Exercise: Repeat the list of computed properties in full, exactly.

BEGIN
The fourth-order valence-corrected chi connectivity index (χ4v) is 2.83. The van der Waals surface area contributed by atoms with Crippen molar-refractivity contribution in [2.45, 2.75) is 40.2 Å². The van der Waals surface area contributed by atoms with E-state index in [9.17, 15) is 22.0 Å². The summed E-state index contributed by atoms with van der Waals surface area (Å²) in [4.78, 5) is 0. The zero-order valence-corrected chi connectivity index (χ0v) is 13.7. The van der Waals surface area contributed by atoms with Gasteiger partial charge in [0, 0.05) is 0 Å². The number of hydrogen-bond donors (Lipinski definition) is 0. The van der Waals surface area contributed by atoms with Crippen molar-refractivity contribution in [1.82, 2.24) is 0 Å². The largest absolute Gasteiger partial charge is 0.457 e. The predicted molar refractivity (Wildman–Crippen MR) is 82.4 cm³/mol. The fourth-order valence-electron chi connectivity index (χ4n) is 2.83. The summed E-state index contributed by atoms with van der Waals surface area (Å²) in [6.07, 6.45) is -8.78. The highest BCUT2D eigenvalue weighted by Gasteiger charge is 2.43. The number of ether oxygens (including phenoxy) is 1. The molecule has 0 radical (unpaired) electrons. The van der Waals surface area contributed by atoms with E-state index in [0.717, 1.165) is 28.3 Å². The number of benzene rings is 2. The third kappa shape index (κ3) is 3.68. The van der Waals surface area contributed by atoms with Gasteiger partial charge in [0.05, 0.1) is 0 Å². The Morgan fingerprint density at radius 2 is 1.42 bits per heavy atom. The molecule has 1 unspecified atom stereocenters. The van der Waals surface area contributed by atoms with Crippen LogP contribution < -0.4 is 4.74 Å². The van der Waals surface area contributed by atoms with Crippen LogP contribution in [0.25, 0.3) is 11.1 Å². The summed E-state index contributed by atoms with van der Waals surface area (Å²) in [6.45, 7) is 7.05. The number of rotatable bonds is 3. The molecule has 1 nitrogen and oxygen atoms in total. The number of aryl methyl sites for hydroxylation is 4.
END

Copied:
The fourth-order valence-corrected chi connectivity index (χ4v) is 2.83. The van der Waals surface area contributed by atoms with Crippen molar-refractivity contribution in [2.45, 2.75) is 40.2 Å². The van der Waals surface area contributed by atoms with E-state index in [9.17, 15) is 22.0 Å². The summed E-state index contributed by atoms with van der Waals surface area (Å²) in [4.78, 5) is 0. The zero-order valence-corrected chi connectivity index (χ0v) is 13.7. The van der Waals surface area contributed by atoms with Gasteiger partial charge in [0, 0.05) is 0 Å². The number of hydrogen-bond donors (Lipinski definition) is 0. The van der Waals surface area contributed by atoms with Crippen molar-refractivity contribution in [1.82, 2.24) is 0 Å². The largest absolute Gasteiger partial charge is 0.457 e. The predicted molar refractivity (Wildman–Crippen MR) is 82.4 cm³/mol. The fourth-order valence-electron chi connectivity index (χ4n) is 2.83. The summed E-state index contributed by atoms with van der Waals surface area (Å²) in [6.07, 6.45) is -8.78. The highest BCUT2D eigenvalue weighted by Gasteiger charge is 2.43. The number of ether oxygens (including phenoxy) is 1. The molecule has 0 radical (unpaired) electrons. The van der Waals surface area contributed by atoms with E-state index in [0.717, 1.165) is 28.3 Å². The number of benzene rings is 2. The third kappa shape index (κ3) is 3.68. The van der Waals surface area contributed by atoms with Gasteiger partial charge in [0.05, 0.1) is 0 Å². The Morgan fingerprint density at radius 2 is 1.42 bits per heavy atom. The molecule has 1 unspecified atom stereocenters. The van der Waals surface area contributed by atoms with Crippen LogP contribution < -0.4 is 4.74 Å². The van der Waals surface area contributed by atoms with Crippen LogP contribution in [0.25, 0.3) is 11.1 Å². The summed E-state index contributed by atoms with van der Waals surface area (Å²) in [6.45, 7) is 7.05. The number of rotatable bonds is 3. The molecule has 1 nitrogen and oxygen atoms in total. The number of aryl methyl sites for hydroxylation is 4.